Jerome Powell raised the Fed funds rate another 25 basis points (from 1,75% to 2%), promised two more increases, and markets collectively yawned. The 10-year bond trades below three pecent and the DJIA stands defiantly above 25,000. It’s a mad, mad, madworld with Alfred E. Newman saying, “What? Me worry?”
The markets believe Mr. Powell is cooking his porridge just right--not too hot, not too cold--and, most importantly, not blow up the stove, or the whole house. “The decision you see today is another sign that the U.S. economy is in great shape,” Mr. Powell said in plain English. “Most people who want to find jobs are finding them.”
But, as rates normalize, the clock will tick on a record amount of debt. Steven Pearlstein writes that lenders,
are adding a short-term sugar high to an already booming economy. And once again, they are diverting capital from productive long-term investment to further inflate a financial bubble — this one in corporate stocks and bonds — that, when it bursts, will send the economy into another recession.
Ten years of world-wide ZIRP and QE has sent stocks, bonds, art and cryptos skyward. The stocks of companies that will never make a profit, Tesla for instance, trade for over $300 a share.
Some have called this the “everything bubble.” Jim Chanos calls it the “fraud cycle.” Chanos told Lynn Parramore, “The longer the cycle goes on, the easier it becomes for the dishonest and the fraudsters to ply their trade because people will begin to believe in things that they shouldn’t financially.”
The famed short-seller claims, “Cryptocurrency is a security speculation game masquerading as a technological breakthrough.”
Pearlstein ominously writes,
Welcome to the Buyback Economy. Today’s economic boom is driven not by any great burst of innovation or growth in productivity. Rather, it is driven by another round of financial engineering that converts equity into debt. It sacrifices future growth for present consumption.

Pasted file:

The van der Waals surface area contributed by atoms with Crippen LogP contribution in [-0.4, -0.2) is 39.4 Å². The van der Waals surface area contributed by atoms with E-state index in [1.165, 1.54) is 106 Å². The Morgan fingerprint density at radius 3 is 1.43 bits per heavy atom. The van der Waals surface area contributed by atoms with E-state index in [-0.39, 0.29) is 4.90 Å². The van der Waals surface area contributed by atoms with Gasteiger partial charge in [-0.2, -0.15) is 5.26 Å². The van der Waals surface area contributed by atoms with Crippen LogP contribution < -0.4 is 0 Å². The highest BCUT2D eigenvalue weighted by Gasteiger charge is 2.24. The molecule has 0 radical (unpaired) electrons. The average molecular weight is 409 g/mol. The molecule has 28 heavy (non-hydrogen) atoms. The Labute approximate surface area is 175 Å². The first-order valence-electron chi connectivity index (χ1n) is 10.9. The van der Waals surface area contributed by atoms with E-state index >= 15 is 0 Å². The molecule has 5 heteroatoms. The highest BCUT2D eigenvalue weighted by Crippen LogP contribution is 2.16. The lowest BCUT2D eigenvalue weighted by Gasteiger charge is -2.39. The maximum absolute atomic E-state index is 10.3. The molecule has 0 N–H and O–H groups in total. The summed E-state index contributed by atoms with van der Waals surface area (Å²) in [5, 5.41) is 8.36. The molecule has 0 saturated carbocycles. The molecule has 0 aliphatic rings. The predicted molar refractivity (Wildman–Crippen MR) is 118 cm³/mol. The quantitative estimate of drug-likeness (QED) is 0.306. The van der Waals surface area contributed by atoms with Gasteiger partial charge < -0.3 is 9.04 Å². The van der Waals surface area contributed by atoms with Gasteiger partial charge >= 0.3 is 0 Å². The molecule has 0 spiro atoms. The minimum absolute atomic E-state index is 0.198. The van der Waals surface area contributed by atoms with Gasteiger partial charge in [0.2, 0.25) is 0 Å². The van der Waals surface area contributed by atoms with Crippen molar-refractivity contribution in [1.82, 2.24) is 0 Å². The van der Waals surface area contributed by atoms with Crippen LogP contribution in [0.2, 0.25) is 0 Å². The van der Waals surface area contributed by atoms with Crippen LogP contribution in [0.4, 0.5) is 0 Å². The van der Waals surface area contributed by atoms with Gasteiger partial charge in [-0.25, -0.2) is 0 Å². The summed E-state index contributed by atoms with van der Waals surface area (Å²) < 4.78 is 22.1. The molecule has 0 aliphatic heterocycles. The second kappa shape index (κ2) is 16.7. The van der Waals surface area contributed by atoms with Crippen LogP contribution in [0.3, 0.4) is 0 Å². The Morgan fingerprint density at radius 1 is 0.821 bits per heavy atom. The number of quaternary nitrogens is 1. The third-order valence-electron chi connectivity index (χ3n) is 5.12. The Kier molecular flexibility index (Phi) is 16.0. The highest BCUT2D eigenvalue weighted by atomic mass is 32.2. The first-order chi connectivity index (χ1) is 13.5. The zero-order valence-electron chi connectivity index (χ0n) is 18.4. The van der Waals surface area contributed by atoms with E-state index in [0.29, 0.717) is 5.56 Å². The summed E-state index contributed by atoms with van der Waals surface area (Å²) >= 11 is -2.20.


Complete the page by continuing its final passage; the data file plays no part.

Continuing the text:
Corporate America is borrowing like mad to buy back stock. Pearlstein tells us the staggering numbers. “A decade ago, in 2008, there was $2.8 trillion in outstanding bonds from U.S. corporations. Today, it’s $5.3 trillion, after the record $1.7 trillion of new bonds issued last year, according to Dealogic, and $500 billion more issued this year.”
Investors have spent a decade of reaching for yield and billions in junk paper have been sucked up by ETFs to satisfy investor appetite. “A decade ago, about $15 billion worth of bond ETFs were being traded,” Pearlstein writes. “Today, that market has grown to $300 billion.” That would be 20 times more in junky stuff.
Companies are also borrowing from banks, that are in turn bundling those loans into CLOs (collateralized loan obligations), similar to how home mortgages were layered together a decade ago.
Mariarosa Verde, senior credit officer at ratings agency Moody’s, warned last month, “the record number of highly-leveraged companies has set the stage for a particularly large wave of defaults when the next period of broad economic stress eventually arrives.”
A junk default wave will send ETF and CLO investors into a panic, crushing prices and creating a 2008-style liquidity event.
“But because these products are relatively new, nobody really knows how they will perform in a crisis,” Pearlstein writes and refers to the CDS market in 2008. “There is also the danger of contagion — that panic selling and falling prices of corporate bonds and ETFs will spread to other credit markets.”
The federal government is on a borrowing binge with debt service continuing to rise with rates and the amount owed. Student loan debt and subprime auto loans owed also continue to rise to record levels.
“Banks will reap what they have sowed in having created all this debt,” said James Millstein, an expert in corporate and government debt who oversaw the restructuring of insurance giant AIG for the treasury during the 2008 financial crisis. “Banks are still the most highly leveraged financial institutions in the economy. They remain vulnerable to a recession-driven increase in delinquencies and defaults in their corporate, real estate and household loan books.”
But for now, “don’t worry, be happy” is what the markets are telling us because as Thorsten Polleit wrote last year on mises.org, “central banks have put investor risk aversion to sleep: Under their guidance, financial markets are now betting on, and have high confidence in, monetary policy makers successfully fending off any new problems in the economic and financial system.”
Collectively, investors never remember central bankers' fatal conceit. They will be reminded again, sooner than later.